Spherical Near-Field Self-Comparison Measurements

Greg Hindman, Allen C. Newell
Nearfield Systems Inc.
19730 Magellan Dr. Torrance, CA 90502


Spherical near-field measurements require an increased level of sophistication and care to achieve accurate results. This paper will demonstrate an automated set of self-comparison tests, which can be used for establishing and optimizing a spherical system's performance. An over-determined set of measurements can help to qualify positioner alignment, range reflection levels, truncation effects, and additional parameters of interest. These results will help in optimizing the test configuration to achieve accurate near-field measurement results.

Keywords: Antenna Measurements, Near-field, Spherical, Error Analysis

1 Introduction

The objective of this paper is to define a series of steps necessary to insure accurate spherical near-field measurements.  Through careful combination of initial measurement setups including acquisition of redundant data and selective processing, one can almost automatically derive the expected test accuracy for many of the key parameters.  One key element of the process is to use a mechanical scanner capable of full 360° rotation in theta and phi, which allows you to acquire two complete spheres of data on the antenna under test with each sphere of data constructed by a different combination of angles from the two rotators.  The sequence of steps is:

  1. Check the scanner system alignment
  2. Mount Antenna Under Test (AUT) and check electrical alignment
  3. Set up RF configuration for maximum dynamic range and SNR
  4. Optimize scan speed and test parameters to achieve desired data
  5. Acquire redundant data
  6. Analyze redundant data to derive system errors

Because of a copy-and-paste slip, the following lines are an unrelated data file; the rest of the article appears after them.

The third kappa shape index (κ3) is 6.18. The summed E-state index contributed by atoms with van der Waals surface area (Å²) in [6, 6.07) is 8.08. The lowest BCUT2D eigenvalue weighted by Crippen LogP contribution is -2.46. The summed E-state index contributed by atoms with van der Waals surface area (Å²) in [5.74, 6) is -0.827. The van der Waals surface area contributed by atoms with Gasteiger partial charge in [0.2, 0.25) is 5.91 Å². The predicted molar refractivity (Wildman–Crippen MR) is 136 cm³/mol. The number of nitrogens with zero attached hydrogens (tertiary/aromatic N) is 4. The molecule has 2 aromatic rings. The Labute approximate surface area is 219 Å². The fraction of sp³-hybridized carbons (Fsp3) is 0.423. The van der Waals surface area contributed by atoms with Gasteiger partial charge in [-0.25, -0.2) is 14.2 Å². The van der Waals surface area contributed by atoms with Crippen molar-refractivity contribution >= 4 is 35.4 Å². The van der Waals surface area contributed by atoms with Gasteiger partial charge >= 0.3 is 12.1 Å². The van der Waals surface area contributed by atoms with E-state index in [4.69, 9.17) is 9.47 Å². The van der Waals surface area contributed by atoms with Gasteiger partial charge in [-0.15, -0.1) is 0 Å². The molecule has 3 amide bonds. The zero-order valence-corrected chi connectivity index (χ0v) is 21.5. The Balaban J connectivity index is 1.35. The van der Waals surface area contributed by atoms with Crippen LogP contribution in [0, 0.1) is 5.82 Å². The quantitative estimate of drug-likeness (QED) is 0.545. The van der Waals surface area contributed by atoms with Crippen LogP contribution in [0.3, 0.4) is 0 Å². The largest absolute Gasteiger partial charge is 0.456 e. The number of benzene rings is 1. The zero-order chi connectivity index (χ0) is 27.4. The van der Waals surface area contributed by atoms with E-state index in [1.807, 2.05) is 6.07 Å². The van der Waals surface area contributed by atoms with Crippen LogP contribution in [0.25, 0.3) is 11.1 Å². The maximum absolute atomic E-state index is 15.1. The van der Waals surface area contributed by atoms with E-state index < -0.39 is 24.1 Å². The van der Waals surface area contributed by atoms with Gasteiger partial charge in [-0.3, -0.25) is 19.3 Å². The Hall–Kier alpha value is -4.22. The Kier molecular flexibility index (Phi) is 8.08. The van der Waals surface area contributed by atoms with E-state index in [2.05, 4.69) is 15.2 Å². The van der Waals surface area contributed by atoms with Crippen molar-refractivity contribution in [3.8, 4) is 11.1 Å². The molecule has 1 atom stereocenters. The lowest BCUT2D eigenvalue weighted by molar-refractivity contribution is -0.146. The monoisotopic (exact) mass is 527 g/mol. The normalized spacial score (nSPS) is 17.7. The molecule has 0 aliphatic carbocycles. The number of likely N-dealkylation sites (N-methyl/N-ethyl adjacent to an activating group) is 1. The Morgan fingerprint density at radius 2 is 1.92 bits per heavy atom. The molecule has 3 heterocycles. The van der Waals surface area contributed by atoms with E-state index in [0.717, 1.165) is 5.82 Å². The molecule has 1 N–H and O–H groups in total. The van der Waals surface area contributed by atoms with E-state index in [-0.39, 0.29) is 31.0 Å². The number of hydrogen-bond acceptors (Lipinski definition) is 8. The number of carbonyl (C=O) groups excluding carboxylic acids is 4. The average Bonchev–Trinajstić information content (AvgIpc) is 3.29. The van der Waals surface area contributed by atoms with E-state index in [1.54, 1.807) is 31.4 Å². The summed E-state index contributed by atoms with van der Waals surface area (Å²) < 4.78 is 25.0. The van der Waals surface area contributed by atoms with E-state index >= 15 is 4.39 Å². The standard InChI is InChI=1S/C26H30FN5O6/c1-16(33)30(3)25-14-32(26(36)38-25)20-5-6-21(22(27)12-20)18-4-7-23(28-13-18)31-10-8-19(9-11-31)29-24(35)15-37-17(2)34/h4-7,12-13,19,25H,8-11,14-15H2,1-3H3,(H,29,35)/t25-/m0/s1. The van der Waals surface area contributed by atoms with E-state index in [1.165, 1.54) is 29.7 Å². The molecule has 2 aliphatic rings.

7. Correct any identified errors
  8. Choose final test parameters for upcoming tests

Through this series of tests and processing, largely automated through the NSI 2000 software’s scripting capability, a high confidence of the measurement accuracy for a test campaign can be assured with a minimal effort.

Figure 1 – NSI 700S-60 Spherical Near-field Scanner shown testing a WR-159 Standard Gain Horn

2 Measurement System Configuration

Figure 1 shows a WR-159 Standard Gain Horn mounted to the phi stage of NSI’s medium sized 700S-60  near-field system.  The phi stage and L-bracket is mounted to the azimuth stage, which provides the theta motion.  The combination of phi and theta motion allows measuring full spherical near-field measurements in the theta-phi geometry.  The probe used is a WR-159 Open-ended Waveguide Probe (OEWG), mounted to a pol rotator allowing acquisition of E-theta and E-phi components.

The alignment of the spherical phi and theta rotators is critical for accurate measurements, and we used NSI’s electrical alignment procedure [1] [2], which allows a check of the rotator mechanical alignment with the AUT installed.

The RF configuration is a Panther 6000 receiver with a pair of 20 GHz Panther 7020 RF Sources, and an external mixer system.  For most of the testing, the system was set to take 44 frequencies with 20-microsecond frequency switching time. For multi-frequency spherical near-field measurements, the position error induced by taking data on the fly during bi-directional measurements is influenced by many factors:

- scan speed

- number of frequencies

- frequency switching speed

- receiver integration time